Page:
Anyway, these guys have put together (or are in the process of putting together) an animated Cerebus film or short and it's mildly interesting to watch. A little strange, though, since the Cerebus depicted is from the earlier issues in the run.

Hopefully I'll have something more significant for next time.



Friday, April 17, 2009

They Say a Picture is Worth a Thousand Words

What can I say, I'm speechless. A friend sent me a link to The Best Page in the Universe and when I saw this image...well, it speaks for itself, I think.


Wednesday, April 15, 2009

Sweet Georgia Brown

Just got back from seeing the Harlem Globetrotters with my son and his buddy from school. It was a belated birthday present, and I have to say it's a bit of a treat to see two 8-year old boys going nuts over the antics of the team, and actually cheering and booing when each team scores points. They were jumping and hooting and hollering like proper hooligans. It was a sight to see.

We got home and my daughter Kate asked who won? Oddly enough, Simon answered that someone from the fan club won (I have some ideas on what that might have meant) before being prompted to answer 'the whole team". Jen and I just smirked. Who won indeed.

Anyway, it was a bunch of fun and we got Flight Time's autograph on a Jersey my brother bought for his nephew. Simon and his buddy also each got the official Spalding basketballs which set me back a pretty penny, but they were so excited, I couldn't say no.

It was also nice to get out of the house for a while after all this editing work that I've been doing. Tons of work. Loads of hassles. My brain can only be melted down so many times before it becomes inert. I happen to need this brain.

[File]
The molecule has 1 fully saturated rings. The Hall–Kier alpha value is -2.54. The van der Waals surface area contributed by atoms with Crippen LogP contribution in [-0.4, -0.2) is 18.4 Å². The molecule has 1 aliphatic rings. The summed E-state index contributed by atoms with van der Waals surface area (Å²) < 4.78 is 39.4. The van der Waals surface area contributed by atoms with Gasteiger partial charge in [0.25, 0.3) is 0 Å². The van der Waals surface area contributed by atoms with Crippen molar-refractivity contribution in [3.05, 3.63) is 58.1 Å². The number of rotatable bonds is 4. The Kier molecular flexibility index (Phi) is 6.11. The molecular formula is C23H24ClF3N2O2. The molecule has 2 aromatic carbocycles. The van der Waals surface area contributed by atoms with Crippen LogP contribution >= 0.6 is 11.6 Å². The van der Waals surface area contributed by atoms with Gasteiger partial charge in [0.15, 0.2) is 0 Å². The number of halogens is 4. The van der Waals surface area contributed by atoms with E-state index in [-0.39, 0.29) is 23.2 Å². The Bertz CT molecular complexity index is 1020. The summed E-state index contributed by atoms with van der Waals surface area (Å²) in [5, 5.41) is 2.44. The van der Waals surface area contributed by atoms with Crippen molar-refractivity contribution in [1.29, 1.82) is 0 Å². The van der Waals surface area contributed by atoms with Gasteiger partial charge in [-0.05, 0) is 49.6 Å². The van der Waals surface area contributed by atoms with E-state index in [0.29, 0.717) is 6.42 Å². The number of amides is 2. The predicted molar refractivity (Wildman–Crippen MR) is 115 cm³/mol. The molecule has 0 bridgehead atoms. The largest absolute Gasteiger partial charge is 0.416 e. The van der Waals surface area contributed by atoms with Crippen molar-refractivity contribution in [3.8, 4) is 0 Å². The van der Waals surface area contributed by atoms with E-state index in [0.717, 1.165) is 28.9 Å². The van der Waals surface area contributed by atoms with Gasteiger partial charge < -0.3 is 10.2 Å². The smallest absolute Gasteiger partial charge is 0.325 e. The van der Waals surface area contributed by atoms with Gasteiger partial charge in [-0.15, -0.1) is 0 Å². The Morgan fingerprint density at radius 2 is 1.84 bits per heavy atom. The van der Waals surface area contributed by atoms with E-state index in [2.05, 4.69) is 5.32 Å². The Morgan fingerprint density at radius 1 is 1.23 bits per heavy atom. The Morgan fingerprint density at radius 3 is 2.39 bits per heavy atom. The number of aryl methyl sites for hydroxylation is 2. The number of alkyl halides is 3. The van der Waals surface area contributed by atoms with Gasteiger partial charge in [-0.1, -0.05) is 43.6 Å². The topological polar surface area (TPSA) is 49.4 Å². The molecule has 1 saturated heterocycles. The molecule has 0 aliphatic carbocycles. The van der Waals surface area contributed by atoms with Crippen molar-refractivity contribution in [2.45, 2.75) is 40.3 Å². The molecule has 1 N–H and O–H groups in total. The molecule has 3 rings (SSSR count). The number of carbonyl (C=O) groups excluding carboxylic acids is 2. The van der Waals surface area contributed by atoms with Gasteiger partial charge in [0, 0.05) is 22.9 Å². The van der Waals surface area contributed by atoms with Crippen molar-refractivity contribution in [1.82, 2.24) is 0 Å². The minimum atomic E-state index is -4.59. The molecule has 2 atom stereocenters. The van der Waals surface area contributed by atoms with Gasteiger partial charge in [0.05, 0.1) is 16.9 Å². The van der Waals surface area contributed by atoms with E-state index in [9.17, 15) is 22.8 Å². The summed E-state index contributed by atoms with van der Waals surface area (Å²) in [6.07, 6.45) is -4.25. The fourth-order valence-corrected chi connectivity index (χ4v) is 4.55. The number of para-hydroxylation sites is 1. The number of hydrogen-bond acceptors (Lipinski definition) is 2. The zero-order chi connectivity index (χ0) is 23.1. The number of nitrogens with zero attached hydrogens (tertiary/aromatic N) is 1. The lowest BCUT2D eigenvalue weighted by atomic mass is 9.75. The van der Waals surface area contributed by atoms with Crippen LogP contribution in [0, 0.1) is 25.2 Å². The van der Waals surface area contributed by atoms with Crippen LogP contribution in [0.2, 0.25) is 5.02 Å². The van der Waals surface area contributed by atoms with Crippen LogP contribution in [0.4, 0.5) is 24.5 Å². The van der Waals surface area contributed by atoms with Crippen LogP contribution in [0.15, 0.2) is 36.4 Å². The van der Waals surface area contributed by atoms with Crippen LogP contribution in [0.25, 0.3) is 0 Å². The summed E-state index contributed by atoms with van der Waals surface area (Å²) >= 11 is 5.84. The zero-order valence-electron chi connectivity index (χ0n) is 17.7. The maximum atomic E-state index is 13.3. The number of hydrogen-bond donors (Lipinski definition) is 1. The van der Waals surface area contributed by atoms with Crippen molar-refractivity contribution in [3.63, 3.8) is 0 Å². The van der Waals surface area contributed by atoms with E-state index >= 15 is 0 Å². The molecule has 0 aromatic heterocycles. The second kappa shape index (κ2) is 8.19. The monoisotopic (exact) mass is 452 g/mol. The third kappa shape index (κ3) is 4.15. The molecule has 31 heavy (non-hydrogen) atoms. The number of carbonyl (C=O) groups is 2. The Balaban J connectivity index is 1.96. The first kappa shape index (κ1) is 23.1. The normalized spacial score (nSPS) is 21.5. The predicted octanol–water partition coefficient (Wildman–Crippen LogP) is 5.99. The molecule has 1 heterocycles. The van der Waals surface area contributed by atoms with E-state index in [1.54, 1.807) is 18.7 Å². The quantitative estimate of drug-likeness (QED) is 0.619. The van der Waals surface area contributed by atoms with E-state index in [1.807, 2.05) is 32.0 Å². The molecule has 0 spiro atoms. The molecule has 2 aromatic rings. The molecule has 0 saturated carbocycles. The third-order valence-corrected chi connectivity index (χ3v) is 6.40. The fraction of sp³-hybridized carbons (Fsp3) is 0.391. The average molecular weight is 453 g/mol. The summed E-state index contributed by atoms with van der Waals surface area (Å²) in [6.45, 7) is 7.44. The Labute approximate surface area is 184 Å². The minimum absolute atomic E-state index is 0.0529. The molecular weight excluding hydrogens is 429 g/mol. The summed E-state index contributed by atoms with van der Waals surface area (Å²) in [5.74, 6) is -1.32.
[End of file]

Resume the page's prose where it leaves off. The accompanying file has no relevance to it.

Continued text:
Ah well, I'm going to go read some Nexus, maybe come up with some questions for an interview I'm working on with IDW and go to bed. More stupid editing work tomorrow. Yay for me!



Monday, April 13, 2009

Nothing About The Spirit Feels Safe Anymore

I will qualify first that I have yet to read the current Spirit storyline written by Michael Uslan, but flipping through the latest issue I noticed the character of Lorelai Rox, The Octopus, Ellen applying for and being accepted into medical school, and that's where I had to close the book and put it down. For those of you who don't know (or aren't paying attention), those elements and/or characters that I just mentioned were all used in the recent flop of a movie that was based on Eisner's strip of the same name which, I might add, Uslan was a producer on. Is he trying to bring the two continuities together? Is he trying to engender some love from us die-hard Spirit fans thinking this may drive us out to buy the DVD? Is DC lost and scrambling for things to do with this character and title? Is this going to be as disappointing and un-Spirit like as I'm thinking it might be?

Likely the book is just adopting a Legends of the Dark Knight anthology style to it since Evanier and Aragones appear to have left the building. Dean Motter and Paul Rivoche are on deck with the next story and Michael Avon Oeming takes a crack at Denny Colt in #30 at which point the solicitations on the DC site end. Could be a sign that the series is on its last legs as it tries to find a direction, but 30 issues is about 26 longer than I ever gave it credit for lasting over at DC, so whether it continues or ends, we had a good run.

Comments are welcome, as always.



Bless You You Tube

I haven't seen this video or heard this song in years-probably 16, if I'm doing the math correctly. The first time I heard it was in high-school when my brother saw it on MuchMusic one day and bought the 45rpm. He played it for me and I thought it was absolutely hilarious at the time, especially a couple of the gags related to the Beastie Boys. "No sleep 'til bedtime!" That's comedy gold.

Anyway, I later lent the only copy we had to my friend Doug, which he never returned, for whatever reason. I've often thought about it and it's a song nobody else seems to know anything about. Anytime I've mentioned Morris Minor and the Majors, people tend to think I'm crazy. I had even done an extensive Internet and YouTube search in the past and came up with nothing. Then tonight...